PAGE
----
4. Substitute Faith. Jesus sees the faith of these friends, and He counts it to the credit of the paralyzed man, who was not willing or able to speak for himself. The friends were standing in for their friend, they were substituting their faith for the apparent lack of faith in their friend on the stretcher, and Jesus seemed to say… “I see your faith, my friends, and I’ll count it as his faith.” Faith by proxy? Can Jesus do that? “Seeing their faith,” Jesus announced forgiveness of sins to the paralyzed man. There is a mystery here. Does God accept someone’s Christian faith as a substitute for another person’s lack of faith?  Does God’s mercy run this deep? Is this similar to infant baptism, when faithful parents stand in for their baby?
  5. Forgiveness. Jesus evidently had certain priorities in mind with this paralyzed man. Physical healing was secondary. Spiritual healing comes first. Jesus felt compelled to heal this man’s paralysis of the soul before the paralysis of the body. Jesus has the power to heal both body and soul, and the soul comes first. In this scene’s parallel version in Matthew 9:2, Jesus said something interesting to the man on the stretcher… “Be encouraged! Cheer up! Your sins are forgiven!” So perhaps there was an urgency in Jesus’ mind to tend to the spiritual, maybe this paralyzed man had lived long enough in discouragement, with a conscience burdened by sin, guilt and shame. Perhaps Jesus wanted to release this man and forgive him now, pronto! Have you placed yourself at Jesus’ feet and experienced the spiritual healing of forgiveness?
  6. Religious Police. Mixed into the crowd around Jesus were a few professional skeptics, the Jewish legal authorities. They were not righteously curious as so many others were. They were there to sit in judgment, to criticize, to entrap Jesus in some breaking of the Law. After Jesus pronounced forgiveness to the paralyzed man, these skeptics were questioning in their own minds what happened. They were thinking, “What? Wait! Only God can forgive sins! This man Jesus is claiming to be equal to God! This is blasphemy, and the penalty is death! We got him.” Jesus read their minds, because He knew their hearts. He cornered them and asked them, “Why are you wondering about this? It’s easy for me to speak forgiveness, because you can’t prove these words one way or another. That wasn’t that hard for me to say. But to back up my claim to be God’s right hand man, I will here and now heal this paralyzed man!” And so He did.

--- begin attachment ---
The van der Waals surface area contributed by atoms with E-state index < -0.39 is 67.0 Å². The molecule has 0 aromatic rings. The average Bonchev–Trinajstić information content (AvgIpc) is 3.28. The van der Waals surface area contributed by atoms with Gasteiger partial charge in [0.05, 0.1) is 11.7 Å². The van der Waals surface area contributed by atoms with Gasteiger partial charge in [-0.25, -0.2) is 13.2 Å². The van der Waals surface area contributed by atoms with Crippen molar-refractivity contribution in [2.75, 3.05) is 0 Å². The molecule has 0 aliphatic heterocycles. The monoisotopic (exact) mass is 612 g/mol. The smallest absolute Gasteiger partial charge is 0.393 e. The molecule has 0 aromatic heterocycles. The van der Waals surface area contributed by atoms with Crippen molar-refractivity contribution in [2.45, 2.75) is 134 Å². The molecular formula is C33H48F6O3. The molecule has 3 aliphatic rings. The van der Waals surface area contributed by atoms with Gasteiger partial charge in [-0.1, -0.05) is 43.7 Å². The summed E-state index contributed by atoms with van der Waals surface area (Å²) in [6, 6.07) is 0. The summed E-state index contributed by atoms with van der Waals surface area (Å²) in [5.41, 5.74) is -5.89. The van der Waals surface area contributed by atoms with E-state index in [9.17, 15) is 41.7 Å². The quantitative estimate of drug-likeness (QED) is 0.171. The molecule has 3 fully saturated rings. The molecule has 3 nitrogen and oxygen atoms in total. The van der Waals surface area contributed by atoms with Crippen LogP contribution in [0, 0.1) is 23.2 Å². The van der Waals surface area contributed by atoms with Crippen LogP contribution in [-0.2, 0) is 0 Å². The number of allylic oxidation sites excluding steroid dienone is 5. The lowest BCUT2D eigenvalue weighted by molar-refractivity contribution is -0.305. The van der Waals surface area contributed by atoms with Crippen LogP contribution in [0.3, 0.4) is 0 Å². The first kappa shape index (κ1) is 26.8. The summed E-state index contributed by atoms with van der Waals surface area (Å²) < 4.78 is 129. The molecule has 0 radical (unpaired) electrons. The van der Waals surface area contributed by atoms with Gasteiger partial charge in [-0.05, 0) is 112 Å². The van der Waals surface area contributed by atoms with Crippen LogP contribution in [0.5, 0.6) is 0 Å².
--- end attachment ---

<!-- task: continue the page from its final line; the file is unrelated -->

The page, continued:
7. Son of Man. Jesus refers to Himself here as Son of Man, the first time he did so. It’s a phrase that refers to the “fully human” part of Jesus. It was His favorite way to identify Himself, because Jesus so closely identifies Himself with mankind, with humanity’s deepest needs and vulnerabilities. Jesus also wants to confirm the dignity of being human, made in God’s image, yet still in need of salvation. There also is a prophetic word in Daniel 7:13 that all good Jews knew about, that the Son of Man is the one to whom God is going to entrust His judgment and kingdom. When Jesus claims to be the Son of Man, it’s quite a mouthful.
  8. Healing. Jesus simply told the man to stand up, pick up his stretcher, and walk home. Immediately, the paralysis was reversed, he was healed, he pranced his way through the crowd, and he went home, singing God’s praises all the way. I’d bet his four friends had a hard time keeping up with him. How should he show his gratitude to his friends? to Jesus?
  9. The People. The witnesses to these events were stunned, they were amazed at what they just saw. They were understandably filled with wonder and fear and awe. They told each other that they have never seen anything like this before, ever! And they began to praise God.
  10. The Big Question. What did we learn about Jesus in this story?